Promise kept: Gorsuch takes two oaths of office for Supreme Court

Promise kept: Gorsuch takes two oaths of office for Supreme Court

It’s not just Donald Trump’s promise that got redeemed today, but also Mitch McConnell’s. Neil Gorsuch took the oath of office twice this morning, succeeding legendary Supreme Court Justice Antonin Scalia and restoring the previous ideological balance to the court. In the traditional private ceremony, Chief Justice John Roberts presided over the Constitutional Oath:


Judge Neil Gorsuch took the first of two oaths to be sworn in as the newest Supreme Court justice Monday, having survived a grueling confirmation process where he faced Democrats still angry over Republicans’ blockade of former President Barack Obama’s nominee last year.

Gorsuch took the Constitutional Oath in a private ceremony, administered by Chief Justice John Roberts in the Supreme Court’s Justice’s Conference Room. He was accompanied by his wife Louise, who held the Bible, and his two daughters.

ABC got a few photos of the private event:

After those pleasantries, the new Associate Justice took a drive over to the White House for the final ceremony, conducted on “a picture-perfect day,” in the words of the MSNBC narrator:

In the Rose Garden, President Trump called the ceremony “a truly momentous occasion in our democracy,” which is both true and perhaps an overstatement in impact. The US does not often have transitions on the Supreme Court, where justices have lifetime appointments, but this particular installation will produce continuity rather than momentous change. That’s precisely what Trump promised in his presidential campaign for this opening — and he didn’t hesitate to remind the audience of that fact either:


Trump hailed Gorsuch and his ability to rule “based on a fair and objective reading of the law”:

After the preliminaries, Gorsuch took the judicial oath from his former boss and mentor, Anthony Kennedy:

Associate Justice Gorsuch offered his thanks to both Trump and Vice President Mike Pence, among others:

CNN offers an amusing look at the life of a Supreme Court rookie, but it’s not without its touching moments. Gorsuch had better brush up on his culinary-management skills, though:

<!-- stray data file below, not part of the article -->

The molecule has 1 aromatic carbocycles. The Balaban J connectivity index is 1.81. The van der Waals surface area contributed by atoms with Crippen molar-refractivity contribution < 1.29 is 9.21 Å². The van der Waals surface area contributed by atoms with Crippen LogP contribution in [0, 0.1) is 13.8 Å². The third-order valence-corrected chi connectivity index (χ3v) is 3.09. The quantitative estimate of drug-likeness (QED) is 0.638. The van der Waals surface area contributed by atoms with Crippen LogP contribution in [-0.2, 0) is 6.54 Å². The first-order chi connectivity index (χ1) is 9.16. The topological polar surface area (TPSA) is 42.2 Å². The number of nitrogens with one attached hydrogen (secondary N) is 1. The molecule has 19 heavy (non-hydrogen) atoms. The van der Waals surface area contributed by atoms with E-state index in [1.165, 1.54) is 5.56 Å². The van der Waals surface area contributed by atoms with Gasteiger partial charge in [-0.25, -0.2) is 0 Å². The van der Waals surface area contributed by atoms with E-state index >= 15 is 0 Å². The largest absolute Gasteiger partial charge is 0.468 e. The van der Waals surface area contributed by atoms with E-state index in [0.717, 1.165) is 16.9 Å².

With no time to catch his breath after meeting with more than 80 senators, enduring 20-plus hours of testimony and watching the Senate go nuclear over his nomination, he’ll have to learn quickly. And even though he served as a clerk at the highest court in the early 1990s, he’ll still have to adjust to the peculiar place that is the Supreme Court.

It’s steeped in tradition and seniority weighs heavily.

The junior-most justice starts off at the bottom of the heap, sits on a far wing of the bench and speaks last at conference.
Indeed, the conference — the regular closed-door meeting where the justices discuss cases — has an unusual tradition.

Only justices are allowed to attend. No clerks, no assistants, just the nine.

And the junior-most justice is assigned the task of answering the door. Seriously.


Stephen Breyer had door duty and ran the cafeteria committee for eleven years. Gorsush may not even have to do it for more than a few months, however. Rumors continue to swirl that Anthony Kennedy will retire at the end of the term, which will mean that Gorsuch’s term as the most junior of justices will not last long. In fact, if Donald Trump’s correct about the number of openings that will come up during his term of office, the cafeteria committee will need to get ready for a merry-go-round of leaders.

Trump made good on his promise, but so did McConnell, who often gets criticized by conservatives for his inside-the-Beltway approach to managing the Senate. His critics will find other issues on which to criticize him, fairly and not so much, but they should recall McConnell’s firm stand on blocking the lame-duck attempt to appoint Scalia’s successor and forcing the Democrats to live to their own standards — first with the Biden Rule, and then with the Reid Option. When it mattered most, McConnell came through for conservatives.

Update: CNN has the full ceremony on its YouTube channel:

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